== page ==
Smugglers use Davao as transshipment point for birds

Chio dismissed suspected smuggler Mike Artocilla's claim that he sold only to local household buyers.

Artocilla denied he was dealing with traders in Manila but admitted he was breeding the stock so he could sell more and need not go back to Indonesia.

He also admitted that the bird smuggling business has been established between local traders and suppliers in Indonesia, some of them entering through General Santos or Sarangani.

Officials of the Protected Areas and Wildlife Bureau of officials of the Department of Environment and Natural Resources are preparing to charge Artocilla for violation of Republic Act 9147 or the Wildlife Resources Conservation and Protection Act.   

Chio said it is likely the stock will be sold to Manila where the price is higher.

Seized from Artocilla were an estimated 270 heads of exotic birds smuggled into the city from Indonesia where their government has reported at least 81 persons dead due to avian flu.  

As a precautionary measure,  the wildlife stock were destroyed using carbon dioxide and burnt using government incinerators a day after they were confiscated in an NBI raid in Lasang district, near the city's border with Davao del Norte.

In a commentary sent to MindaNews on July 11, Stewart Metz, MD, director of the Indonesian Parrot Project,  said authorities may be “justifiably proud of their record to keep the Philippines free of ‘bird flu’” but “serious scientific and ethical questions remain as to whether the mass slaughter of such birds plays any useful role in such preventive measures.”

Metz said that if operatives took months to do surveillance of the areas, “therefore, there was more than adequate time to have proper test kits available in advance. Were these birds tested for HPAI(Highly pathogenic avian influenza) before they were slaughtered?  Perhaps officials of PAWB and Excel Hernandez of the NBI will answer that simple question.”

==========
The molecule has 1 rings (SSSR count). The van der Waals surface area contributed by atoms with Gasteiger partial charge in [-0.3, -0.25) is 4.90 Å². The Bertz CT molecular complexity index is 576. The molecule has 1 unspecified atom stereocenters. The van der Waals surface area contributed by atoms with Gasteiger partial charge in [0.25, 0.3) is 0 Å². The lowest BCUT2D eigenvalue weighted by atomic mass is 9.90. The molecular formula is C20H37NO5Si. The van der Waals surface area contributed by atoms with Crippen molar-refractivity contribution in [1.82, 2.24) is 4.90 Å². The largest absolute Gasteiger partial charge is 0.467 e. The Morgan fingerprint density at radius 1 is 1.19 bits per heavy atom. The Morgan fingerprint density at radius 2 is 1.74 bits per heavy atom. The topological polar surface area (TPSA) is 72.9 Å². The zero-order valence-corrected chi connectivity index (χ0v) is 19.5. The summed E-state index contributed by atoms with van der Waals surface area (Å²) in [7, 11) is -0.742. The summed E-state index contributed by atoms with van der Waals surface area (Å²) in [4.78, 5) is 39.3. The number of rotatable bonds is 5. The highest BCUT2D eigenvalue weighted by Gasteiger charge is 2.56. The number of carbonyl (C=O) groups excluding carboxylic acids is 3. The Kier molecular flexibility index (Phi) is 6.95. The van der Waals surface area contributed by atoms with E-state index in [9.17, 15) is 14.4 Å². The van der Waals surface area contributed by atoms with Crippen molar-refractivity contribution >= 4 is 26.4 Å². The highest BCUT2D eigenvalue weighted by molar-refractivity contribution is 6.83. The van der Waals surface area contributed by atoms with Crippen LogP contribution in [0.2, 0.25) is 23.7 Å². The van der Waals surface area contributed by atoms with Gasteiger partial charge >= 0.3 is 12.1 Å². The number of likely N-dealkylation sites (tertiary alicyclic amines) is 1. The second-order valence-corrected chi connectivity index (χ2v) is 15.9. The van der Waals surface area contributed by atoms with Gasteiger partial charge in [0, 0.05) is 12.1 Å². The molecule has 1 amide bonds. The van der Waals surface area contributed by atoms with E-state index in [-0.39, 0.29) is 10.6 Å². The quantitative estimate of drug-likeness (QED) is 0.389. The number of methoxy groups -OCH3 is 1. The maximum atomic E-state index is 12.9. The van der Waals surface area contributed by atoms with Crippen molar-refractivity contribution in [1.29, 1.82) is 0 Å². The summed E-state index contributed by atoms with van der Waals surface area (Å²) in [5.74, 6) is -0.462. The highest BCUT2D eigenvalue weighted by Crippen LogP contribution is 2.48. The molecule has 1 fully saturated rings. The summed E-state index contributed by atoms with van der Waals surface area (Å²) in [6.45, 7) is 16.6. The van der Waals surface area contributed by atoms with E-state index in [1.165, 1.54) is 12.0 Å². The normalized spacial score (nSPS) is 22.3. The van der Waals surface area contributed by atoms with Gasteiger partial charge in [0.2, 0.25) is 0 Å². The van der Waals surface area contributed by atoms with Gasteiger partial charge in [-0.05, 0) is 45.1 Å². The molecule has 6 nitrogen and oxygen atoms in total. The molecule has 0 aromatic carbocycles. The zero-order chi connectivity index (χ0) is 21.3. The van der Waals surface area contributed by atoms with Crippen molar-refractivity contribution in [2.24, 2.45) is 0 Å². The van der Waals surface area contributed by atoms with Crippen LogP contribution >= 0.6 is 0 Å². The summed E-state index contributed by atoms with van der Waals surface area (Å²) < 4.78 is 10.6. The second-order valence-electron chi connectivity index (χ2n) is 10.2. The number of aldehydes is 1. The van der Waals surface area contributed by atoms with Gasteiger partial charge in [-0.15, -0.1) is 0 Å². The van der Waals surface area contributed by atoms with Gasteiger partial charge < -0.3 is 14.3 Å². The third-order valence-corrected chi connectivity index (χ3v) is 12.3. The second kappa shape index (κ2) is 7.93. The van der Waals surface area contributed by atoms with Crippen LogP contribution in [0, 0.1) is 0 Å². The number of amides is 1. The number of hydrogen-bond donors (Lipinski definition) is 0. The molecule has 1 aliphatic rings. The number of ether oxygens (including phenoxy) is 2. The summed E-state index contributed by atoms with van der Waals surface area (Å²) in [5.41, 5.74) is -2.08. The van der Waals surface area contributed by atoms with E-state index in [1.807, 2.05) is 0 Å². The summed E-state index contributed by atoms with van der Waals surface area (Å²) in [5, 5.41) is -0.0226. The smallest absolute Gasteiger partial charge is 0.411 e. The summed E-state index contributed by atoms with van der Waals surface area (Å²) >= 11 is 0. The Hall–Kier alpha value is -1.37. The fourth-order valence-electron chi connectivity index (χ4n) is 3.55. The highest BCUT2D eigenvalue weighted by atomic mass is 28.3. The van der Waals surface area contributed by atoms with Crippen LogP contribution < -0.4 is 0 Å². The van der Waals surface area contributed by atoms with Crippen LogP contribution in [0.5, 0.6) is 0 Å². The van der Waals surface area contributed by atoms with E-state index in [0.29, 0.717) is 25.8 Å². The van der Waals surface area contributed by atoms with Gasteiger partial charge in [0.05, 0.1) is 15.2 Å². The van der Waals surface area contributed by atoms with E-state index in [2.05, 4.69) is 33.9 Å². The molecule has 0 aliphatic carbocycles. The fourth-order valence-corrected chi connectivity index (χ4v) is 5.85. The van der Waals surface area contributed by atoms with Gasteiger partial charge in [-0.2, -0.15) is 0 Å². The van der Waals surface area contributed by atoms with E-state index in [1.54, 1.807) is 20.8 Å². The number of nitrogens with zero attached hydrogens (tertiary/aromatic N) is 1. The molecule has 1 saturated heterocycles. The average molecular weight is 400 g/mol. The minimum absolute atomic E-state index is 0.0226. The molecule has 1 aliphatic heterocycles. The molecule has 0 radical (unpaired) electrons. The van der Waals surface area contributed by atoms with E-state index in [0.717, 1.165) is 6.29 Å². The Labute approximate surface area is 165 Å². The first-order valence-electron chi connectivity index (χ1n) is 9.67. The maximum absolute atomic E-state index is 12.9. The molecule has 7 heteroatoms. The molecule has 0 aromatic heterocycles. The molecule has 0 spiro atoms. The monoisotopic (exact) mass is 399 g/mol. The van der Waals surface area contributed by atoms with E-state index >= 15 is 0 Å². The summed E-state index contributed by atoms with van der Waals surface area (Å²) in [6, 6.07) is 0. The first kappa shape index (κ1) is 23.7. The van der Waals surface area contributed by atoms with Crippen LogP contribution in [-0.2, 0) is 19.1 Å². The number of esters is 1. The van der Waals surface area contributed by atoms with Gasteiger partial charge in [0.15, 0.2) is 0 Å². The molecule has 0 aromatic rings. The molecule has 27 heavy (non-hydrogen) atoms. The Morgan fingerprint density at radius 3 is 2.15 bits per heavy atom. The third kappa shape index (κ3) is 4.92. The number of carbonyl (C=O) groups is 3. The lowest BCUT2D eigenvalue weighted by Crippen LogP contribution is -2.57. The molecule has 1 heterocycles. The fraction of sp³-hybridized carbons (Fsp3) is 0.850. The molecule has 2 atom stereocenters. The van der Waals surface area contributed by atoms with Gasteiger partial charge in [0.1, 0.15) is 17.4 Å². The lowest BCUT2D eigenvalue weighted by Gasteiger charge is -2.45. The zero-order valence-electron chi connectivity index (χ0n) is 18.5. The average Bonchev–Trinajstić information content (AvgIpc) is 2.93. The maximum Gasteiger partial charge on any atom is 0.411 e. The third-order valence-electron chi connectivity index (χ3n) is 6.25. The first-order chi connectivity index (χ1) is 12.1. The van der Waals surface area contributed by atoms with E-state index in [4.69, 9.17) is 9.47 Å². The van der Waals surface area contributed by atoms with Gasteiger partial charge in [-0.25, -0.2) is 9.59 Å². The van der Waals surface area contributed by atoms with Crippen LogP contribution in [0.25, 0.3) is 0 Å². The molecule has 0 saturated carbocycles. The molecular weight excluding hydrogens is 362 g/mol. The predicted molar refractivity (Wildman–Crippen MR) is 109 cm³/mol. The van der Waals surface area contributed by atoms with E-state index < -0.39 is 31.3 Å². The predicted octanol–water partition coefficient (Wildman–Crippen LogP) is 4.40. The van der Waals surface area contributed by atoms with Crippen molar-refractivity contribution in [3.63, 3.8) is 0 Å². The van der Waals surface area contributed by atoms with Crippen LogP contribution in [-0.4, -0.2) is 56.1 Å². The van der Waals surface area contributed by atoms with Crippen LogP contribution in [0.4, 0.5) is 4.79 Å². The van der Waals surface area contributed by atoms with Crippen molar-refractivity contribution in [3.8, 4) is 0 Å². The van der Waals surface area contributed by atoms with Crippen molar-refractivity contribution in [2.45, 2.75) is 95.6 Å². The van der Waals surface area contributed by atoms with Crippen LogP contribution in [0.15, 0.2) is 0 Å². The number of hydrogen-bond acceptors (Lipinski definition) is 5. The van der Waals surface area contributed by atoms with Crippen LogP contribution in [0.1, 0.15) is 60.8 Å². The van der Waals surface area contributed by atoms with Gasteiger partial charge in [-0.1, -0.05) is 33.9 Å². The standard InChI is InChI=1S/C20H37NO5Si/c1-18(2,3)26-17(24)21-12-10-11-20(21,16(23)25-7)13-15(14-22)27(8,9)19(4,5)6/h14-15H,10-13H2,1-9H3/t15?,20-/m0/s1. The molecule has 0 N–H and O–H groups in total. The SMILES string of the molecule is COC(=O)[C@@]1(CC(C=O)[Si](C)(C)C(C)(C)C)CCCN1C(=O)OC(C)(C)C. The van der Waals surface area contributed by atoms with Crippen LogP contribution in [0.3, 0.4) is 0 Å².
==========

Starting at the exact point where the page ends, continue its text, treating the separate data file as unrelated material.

Metz also said “If one is going to kill these birds, one cannot imagine a more inhumane, brutal and uncivilized way to do it than burning. Were these birds anesthetized before slaughter? If not, this violates the veterinary code of most civilized countries.”

“Many of these birds, such as cockatoos and parrots, are extremely intelligent–they are sentient, they feel pain and are capable of suffering. They merit a fate better than burning .In fact, the very immolation of these birds sets back conservation efforts predicated on changing attitudes about the value of wildlife–since the government treated these birds as poorly  or even worse than smugglers,” he said.

Metz acknowledged that while it is critical to protect the citizens of the Philippines from HPAI, the cause of bio-security is never furthered by hasty decision-making, and mere expediency. “These birds could have been quarantined and tested, and if not infected, perhaps could have been repatriated to Indonesia to a wildlife rehabilitation center,” he said.

Chio told MindaNews yesterday that while authorities zero in on securing seaports and airports, the dreaded bird flu virus could still slip into Mindanao via the backdoor.

He said smuggling between Mindanao and neighboring islands off Indonesia is threatening because of  proximity.

But he said the Regional Avian Influenza Task Force can handle the situation.

Chio heads the task force composed of several agencies which have conducted information and education campaigns in major entry points since three years ago. (Walter I. Balane/MindaNews)